There’s a tough contract coming up next week calling for my mercenary company to retrieve some valuable marble from a quarry – simple enough stuff, if not for the fact they must deal with a colony of volleyball-sized bloodsucking bats to reach the goods. Worryingly, my roster is looking a bit light at the moment: my star warrior, the down-on-her-luck noblewoman Monique, is busy running a new R&D group designing better weapons for the soldiers, and the two most powerful mages are pushing a new PR campaign to recruit some top adventuring talent. For lack of better options, we’re reduced to using greenhorns, filling the ranks with some promising-yet-untested talent in the hopes that the bloodbat slaughter will separate the wheat from the chaff and leave enough survivors that the company won’t completely fold.
Welcome to the world of Kanpani Girls, Nutaku’s latest mercenary-management simulator. In it, you’re the CEO of a company that’s a cross between Zac Snyder’s 300 and the Fortune 500 – recruiting hard-bitten mercenary warriors from a fantasy world and trying to balance a payroll at the same time. You’ll run as many campaigns from the PR department as you do from the war room, trying to bring in the top talent required for your group to succeed and prosper, all while exploring .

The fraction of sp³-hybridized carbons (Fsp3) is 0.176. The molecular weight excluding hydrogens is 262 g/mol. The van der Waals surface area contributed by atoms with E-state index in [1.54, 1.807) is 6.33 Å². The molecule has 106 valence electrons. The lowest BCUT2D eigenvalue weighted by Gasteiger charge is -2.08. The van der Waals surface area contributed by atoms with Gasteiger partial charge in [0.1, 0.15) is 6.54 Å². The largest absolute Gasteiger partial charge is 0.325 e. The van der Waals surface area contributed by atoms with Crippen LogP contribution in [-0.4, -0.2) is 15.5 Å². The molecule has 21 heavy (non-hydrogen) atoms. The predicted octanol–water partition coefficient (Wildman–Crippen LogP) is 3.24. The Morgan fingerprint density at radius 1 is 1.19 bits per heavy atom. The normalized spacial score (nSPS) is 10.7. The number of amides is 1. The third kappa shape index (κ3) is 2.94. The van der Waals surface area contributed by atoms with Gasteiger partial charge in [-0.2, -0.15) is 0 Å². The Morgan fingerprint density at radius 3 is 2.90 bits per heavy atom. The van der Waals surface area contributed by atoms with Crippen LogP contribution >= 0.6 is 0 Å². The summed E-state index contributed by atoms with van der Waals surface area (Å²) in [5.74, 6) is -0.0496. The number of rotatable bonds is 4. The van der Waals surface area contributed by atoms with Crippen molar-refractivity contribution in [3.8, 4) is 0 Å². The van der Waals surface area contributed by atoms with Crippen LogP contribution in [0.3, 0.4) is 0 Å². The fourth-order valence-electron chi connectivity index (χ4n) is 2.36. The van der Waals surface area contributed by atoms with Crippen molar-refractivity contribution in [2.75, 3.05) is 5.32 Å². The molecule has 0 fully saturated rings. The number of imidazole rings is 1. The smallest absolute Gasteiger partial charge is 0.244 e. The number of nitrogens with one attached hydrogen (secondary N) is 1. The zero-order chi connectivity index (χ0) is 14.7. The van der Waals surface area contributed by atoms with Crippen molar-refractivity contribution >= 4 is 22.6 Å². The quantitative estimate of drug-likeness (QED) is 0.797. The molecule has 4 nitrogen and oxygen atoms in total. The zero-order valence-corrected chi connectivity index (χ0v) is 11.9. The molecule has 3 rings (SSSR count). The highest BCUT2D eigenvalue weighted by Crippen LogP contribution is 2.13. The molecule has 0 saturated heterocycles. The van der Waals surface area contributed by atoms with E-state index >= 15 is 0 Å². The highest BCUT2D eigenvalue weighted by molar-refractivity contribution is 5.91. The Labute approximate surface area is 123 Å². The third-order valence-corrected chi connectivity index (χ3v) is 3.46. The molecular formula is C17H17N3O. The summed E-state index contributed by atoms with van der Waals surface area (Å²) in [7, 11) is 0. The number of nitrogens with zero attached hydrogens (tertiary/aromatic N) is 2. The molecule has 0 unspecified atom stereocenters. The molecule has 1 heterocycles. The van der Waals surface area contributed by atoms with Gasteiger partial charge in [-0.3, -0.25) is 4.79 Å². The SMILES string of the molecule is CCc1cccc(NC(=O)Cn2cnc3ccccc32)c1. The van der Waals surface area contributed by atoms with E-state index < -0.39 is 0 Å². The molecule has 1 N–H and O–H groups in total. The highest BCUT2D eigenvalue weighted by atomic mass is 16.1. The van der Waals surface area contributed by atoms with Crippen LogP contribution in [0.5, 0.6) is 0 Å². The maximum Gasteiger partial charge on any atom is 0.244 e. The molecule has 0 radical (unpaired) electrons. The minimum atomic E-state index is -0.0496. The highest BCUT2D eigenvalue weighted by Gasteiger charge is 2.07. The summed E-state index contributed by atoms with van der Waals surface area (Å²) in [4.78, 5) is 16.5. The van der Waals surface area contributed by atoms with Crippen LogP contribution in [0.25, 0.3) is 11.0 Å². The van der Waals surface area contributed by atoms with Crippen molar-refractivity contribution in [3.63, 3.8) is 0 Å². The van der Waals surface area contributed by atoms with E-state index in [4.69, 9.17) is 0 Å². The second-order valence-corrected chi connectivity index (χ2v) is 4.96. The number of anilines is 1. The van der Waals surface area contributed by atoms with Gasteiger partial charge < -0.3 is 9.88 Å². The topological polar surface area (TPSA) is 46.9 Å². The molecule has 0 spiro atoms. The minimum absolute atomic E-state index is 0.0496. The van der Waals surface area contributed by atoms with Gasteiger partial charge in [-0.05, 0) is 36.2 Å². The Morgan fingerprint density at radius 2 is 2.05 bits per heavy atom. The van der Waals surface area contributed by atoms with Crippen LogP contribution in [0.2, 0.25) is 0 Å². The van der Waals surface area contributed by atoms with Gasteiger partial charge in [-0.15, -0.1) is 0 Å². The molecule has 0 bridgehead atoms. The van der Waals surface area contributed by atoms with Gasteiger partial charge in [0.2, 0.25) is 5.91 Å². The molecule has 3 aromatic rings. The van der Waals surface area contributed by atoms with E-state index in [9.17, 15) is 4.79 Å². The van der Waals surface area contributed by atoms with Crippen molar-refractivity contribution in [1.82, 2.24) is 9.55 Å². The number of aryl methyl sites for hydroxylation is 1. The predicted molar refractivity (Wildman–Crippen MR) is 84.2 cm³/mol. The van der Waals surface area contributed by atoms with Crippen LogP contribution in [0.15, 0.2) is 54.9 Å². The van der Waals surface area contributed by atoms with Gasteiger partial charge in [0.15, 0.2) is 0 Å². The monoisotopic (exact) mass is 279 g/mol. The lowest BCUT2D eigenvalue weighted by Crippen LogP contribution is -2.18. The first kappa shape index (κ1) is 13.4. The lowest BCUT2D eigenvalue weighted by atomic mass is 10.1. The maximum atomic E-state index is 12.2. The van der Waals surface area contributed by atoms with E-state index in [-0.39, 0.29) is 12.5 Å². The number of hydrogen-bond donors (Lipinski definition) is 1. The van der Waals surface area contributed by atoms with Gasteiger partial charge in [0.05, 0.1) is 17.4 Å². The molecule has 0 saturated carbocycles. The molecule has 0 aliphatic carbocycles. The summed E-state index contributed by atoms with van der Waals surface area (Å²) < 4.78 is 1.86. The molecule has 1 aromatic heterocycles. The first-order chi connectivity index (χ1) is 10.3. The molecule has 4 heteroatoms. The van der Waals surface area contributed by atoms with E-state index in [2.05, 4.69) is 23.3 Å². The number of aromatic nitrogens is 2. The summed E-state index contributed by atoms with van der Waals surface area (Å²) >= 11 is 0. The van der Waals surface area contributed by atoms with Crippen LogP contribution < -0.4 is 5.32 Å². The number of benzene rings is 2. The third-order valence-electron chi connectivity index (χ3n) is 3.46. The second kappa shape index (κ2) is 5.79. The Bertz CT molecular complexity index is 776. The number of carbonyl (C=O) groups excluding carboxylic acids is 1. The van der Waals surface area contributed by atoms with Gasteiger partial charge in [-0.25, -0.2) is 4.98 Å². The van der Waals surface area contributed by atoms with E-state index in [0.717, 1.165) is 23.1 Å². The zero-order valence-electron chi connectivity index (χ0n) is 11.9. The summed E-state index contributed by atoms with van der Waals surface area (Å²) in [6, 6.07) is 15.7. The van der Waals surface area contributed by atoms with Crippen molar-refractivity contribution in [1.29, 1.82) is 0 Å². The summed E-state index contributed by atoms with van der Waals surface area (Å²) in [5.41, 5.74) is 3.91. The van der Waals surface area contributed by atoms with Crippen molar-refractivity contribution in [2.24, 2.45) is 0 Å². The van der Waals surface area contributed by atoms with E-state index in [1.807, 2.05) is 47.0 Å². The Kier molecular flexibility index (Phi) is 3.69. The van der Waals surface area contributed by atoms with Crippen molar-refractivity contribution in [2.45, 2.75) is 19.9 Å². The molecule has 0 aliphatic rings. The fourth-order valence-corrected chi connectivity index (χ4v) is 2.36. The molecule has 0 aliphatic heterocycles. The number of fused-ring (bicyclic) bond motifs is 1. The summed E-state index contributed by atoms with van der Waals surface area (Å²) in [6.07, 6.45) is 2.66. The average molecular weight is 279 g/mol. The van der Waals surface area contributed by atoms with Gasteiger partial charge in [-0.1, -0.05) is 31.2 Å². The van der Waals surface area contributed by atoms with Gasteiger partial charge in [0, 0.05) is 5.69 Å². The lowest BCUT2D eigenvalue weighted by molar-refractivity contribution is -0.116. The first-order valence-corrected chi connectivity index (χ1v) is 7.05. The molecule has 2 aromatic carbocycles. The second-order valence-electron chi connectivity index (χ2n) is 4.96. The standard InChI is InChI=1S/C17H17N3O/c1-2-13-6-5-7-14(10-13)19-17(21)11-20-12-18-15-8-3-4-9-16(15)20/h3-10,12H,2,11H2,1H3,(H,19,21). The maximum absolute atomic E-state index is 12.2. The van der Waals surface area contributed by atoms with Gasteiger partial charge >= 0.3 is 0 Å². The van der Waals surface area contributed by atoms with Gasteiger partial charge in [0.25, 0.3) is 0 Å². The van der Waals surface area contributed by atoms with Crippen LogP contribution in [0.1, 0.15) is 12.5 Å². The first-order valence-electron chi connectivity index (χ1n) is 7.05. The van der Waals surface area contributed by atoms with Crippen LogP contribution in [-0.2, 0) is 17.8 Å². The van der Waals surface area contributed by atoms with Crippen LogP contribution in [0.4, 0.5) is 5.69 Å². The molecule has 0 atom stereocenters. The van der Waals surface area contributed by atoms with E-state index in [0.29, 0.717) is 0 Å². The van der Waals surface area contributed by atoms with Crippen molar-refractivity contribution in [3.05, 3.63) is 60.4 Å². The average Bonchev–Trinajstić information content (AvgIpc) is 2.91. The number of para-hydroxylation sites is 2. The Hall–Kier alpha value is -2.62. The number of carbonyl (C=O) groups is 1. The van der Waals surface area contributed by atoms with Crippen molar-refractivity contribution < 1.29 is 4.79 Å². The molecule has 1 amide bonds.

In Kanpani Girls, battlefield control of heroes takes the back foot – you can set up your warriors, choose their formation, and occasionally give them buffs with ‘CEO skills’, but you’ll never control them directly. Similar to Football Manager, the focus is on hiring, firing, and balancing a budget (with a key difference being that your currency is golden coins). As the game goes on, investing your resources outside the battlefield becomes critically important – your forces will stand little chance against the increasingly fantastical monsters that seem to be haunting this troubled world.
At the end of day, what makes Kanpani Girls work is its willingness to break out of the JRPG mold and introduce gameplay and style which shy away from cookie-cutter fantasy cliches. The enemies may be typically goofy and the girls vaguely resemble an all-female high school drama class, but forging weapons and turning them into a squad of hardened warriors actually feels pretty badass. Incorporating elements of randomness in character creation is a stroke of genius reminiscent of such classics as X-Com; my only complaint is that it could have delved further into the roguelike genre, matching randomly generated missions with its semi-random characters and opening up the story in less linear ways.
That said, it’s a great game, and you should be sure to check it out on Nutaku.com when it launches on the fourth of November.